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Published Date: December 5, 2017

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Tracking Errors in Bible Translation

In his New York Times Best Seller, Blink: The Power of Thinking without Thinking, Malcolm Gladwell notes the damage that results when experts do not trust their first (and often accurate) impressions. Ignoring their informed instincts is how curators at the Getty Museum purchased a statue many now believe is a fake! If they’d followed their instincts, they could’ve avoided a costly error.

In Christianity, many of us intuitively recognize a disturbing connection between the treatment of women and some difficult verses and words in the Bible. While some Christians rationalize sexism and patriarchy by appealing to the “plain reading” of Scripture, others instinctively question whether what they see on the pages of Scripture is a faithful and consistent translation of the original text. At stake is something much more costly than a statue; we risk living our lives based on distortions of Scripture, which, in turn, justify a Christianity centered not on Christ but on male rule. Thankfully we have examples of leaders whose informed instincts challenged bias in Bible translation.

Consider Katharine Bushnell (1856–1946), a medical missionary turned Bible scholar. Her first “blink” came while working as a doctor in China. Bushnell noticed that Chinese Bibles omitted the story of the woman caught in adultery (John 7:53–8:11). Digging deeper, she later discovered that Paul’s female coworkers in Philippians 4:2–3, Euodia and Syntyche, were changed into male coworkers in those Bibles! This reinforced prejudice against women leaders.1 Working with trafficked girls for over twenty years, she believed that flawed Bible translations that devalued girls and women did little to challenge perpetrators who rationalize their abuse.

Bushnell was rightly convinced that mistranslations and misinterpretations of the Bible gave men what belonged to God alone—authority over women. She recognized that this would never change until translation errors were corrected. Then all could see what the Bible truly teaches: women and men are equally responsible for sin, equally redeemed by Christ, and given equal authority to serve Christ.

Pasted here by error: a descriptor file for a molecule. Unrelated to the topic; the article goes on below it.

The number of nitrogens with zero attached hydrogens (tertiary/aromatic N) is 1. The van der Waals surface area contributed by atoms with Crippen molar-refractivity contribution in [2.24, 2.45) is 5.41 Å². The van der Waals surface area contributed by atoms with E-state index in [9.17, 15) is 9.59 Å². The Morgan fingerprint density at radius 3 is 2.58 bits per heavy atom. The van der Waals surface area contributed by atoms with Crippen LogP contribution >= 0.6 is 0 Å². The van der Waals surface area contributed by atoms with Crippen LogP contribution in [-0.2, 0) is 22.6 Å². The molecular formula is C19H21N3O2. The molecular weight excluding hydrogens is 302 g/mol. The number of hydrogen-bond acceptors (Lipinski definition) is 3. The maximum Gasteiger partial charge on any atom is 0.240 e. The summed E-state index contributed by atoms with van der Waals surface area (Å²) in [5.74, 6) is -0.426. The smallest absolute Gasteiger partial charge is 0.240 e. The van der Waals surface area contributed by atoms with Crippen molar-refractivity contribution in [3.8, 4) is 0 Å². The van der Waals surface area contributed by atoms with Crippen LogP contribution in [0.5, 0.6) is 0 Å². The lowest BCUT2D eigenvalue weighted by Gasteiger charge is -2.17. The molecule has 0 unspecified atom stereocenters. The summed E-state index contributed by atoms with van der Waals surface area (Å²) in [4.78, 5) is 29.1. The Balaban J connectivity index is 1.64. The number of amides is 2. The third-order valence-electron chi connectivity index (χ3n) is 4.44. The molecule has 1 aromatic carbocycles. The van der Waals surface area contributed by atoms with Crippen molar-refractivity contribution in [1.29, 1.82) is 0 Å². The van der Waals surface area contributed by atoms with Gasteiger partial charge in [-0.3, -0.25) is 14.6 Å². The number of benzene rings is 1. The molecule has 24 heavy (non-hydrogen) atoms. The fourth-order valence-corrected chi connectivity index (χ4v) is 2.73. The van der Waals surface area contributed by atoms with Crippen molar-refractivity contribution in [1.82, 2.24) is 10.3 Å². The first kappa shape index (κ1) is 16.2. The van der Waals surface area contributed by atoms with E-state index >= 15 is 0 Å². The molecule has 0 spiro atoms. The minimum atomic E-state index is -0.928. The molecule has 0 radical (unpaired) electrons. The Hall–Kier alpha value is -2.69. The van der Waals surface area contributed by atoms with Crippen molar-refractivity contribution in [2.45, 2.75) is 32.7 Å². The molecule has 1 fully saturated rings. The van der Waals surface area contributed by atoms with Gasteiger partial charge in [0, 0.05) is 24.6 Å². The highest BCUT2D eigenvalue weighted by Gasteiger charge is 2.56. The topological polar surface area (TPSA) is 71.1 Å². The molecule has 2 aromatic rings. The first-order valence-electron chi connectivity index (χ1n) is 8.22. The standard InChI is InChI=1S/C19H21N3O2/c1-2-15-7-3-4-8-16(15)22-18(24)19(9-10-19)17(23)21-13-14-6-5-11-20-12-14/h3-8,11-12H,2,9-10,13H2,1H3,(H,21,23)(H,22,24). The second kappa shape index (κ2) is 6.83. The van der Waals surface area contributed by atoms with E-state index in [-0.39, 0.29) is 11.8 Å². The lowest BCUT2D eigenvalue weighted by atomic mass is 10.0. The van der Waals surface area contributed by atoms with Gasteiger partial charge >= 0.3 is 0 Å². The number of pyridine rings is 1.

Determined to correct the misrepresentation of females by distorted Bible translations, Bushnell wrote God’s Word to Women, an exhaustive analysis of gender in Scripture. No longer would men alone have the right to convey the meaning of God’s Word. What follows are examples of translation distortions Bushnell identified, first in Genesis, then the New Testament, and finally in her critique of textual and interpretive issues as it obscures the clear teachings of Scripture. Each is explored in depth in Bushnell’s book, God’s Word to Women and analyzed in Kristin Kobes Du Mez’s A New Gospel for Women: Katharine Bushnell and the Challenge of Christian Feminism.


Bushnell was horrified that translators demeaned the creation of Eve from Adam by using the word “rib,” when the same Hebrew word is most often translated as “side.” “Rib” fails to represent how Eve was created as one whole being from another whole being—Adam. The more accurate and dignified word choice should be “side” not “rib.”

Why, she asked, was the Hebrew word chayil translated as “strength,” “force,” or “capacity” when referring to men, but as “virtue” or “chastity” when referring to a female? Why alter the original meaning when it concerned women?

Likewise, Bushnell challenged rendering the Hebrew word teshuqah as “lust” rather than “desire” in Genesis 3:16: “Your lust will be for your husband and he will rule over you” (emphasis mine). This choice insinuates that women’s nature is corrupt.

New Testament

Turning to the New Testament, Bushnell found similar challenges.

The Greek word kosmios is translated as “well-ordered” when referring to men, but “modest” or “pure” when it concerned females. First Timothy 2:9 reads, in the NIV “I also want the women to dress modestly…”

Likewise, hagnos is translated as “holy” when used of men but “pure” when used of females. The NIV translates Titus 2:4–5 as: “. . . urge the younger women to love their husbands and children, to be self-controlled and pure, to be busy at home, to be kind, and to be subject to their husbands, so that no one will malign the word of God.”

Further distortions include the mishandling of exousia when referring to women. The word is most often interpreted as “power,” “authority,” “right,” “liberty,” “jurisdiction,” and “strength.” But when used of women in 1 Corinthians 11:10, it is translated as “veil,” which serves to give men authority over women. When translated correctly, Paul teaches women have authority on their own heads, thus reversing male rule, which is a consequence of sin.